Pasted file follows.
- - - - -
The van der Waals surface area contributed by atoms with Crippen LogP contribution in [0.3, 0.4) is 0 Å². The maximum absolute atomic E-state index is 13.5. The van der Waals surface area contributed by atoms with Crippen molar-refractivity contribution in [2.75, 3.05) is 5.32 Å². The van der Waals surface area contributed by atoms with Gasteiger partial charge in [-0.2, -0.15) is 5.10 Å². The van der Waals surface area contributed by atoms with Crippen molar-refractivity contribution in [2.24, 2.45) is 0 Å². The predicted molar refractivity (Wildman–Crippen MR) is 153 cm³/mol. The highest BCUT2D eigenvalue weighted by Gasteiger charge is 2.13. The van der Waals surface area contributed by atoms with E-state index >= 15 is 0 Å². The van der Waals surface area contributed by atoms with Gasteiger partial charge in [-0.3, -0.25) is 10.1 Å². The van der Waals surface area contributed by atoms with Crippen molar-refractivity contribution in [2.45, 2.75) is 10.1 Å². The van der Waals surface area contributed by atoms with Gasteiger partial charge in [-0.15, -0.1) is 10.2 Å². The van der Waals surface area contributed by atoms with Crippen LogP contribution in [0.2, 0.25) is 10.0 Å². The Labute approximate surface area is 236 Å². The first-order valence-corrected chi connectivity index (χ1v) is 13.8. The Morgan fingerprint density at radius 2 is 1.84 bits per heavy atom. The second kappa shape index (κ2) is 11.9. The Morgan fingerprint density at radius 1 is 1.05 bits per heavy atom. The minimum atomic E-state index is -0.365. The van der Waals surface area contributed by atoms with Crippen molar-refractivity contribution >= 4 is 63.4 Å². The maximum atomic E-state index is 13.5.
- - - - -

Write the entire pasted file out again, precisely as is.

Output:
The van der Waals surface area contributed by atoms with Crippen LogP contribution in [0.3, 0.4) is 0 Å². The maximum absolute atomic E-state index is 13.5. The van der Waals surface area contributed by atoms with Crippen molar-refractivity contribution in [2.75, 3.05) is 5.32 Å². The van der Waals surface area contributed by atoms with Gasteiger partial charge in [-0.2, -0.15) is 5.10 Å². The van der Waals surface area contributed by atoms with Crippen molar-refractivity contribution in [2.24, 2.45) is 0 Å². The predicted molar refractivity (Wildman–Crippen MR) is 153 cm³/mol. The highest BCUT2D eigenvalue weighted by Gasteiger charge is 2.13. The van der Waals surface area contributed by atoms with E-state index >= 15 is 0 Å². The van der Waals surface area contributed by atoms with Gasteiger partial charge in [-0.3, -0.25) is 10.1 Å². The van der Waals surface area contributed by atoms with Crippen molar-refractivity contribution in [2.45, 2.75) is 10.1 Å². The van der Waals surface area contributed by atoms with Gasteiger partial charge in [-0.15, -0.1) is 10.2 Å². The van der Waals surface area contributed by atoms with Crippen LogP contribution in [0.2, 0.25) is 10.0 Å². The Labute approximate surface area is 236 Å². The first-order valence-corrected chi connectivity index (χ1v) is 13.8. The Morgan fingerprint density at radius 2 is 1.84 bits per heavy atom. The second kappa shape index (κ2) is 11.9. The Morgan fingerprint density at radius 1 is 1.05 bits per heavy atom. The minimum atomic E-state index is -0.365. The van der Waals surface area contributed by atoms with Crippen molar-refractivity contribution >= 4 is 63.4 Å². The maximum atomic E-state index is 13.5.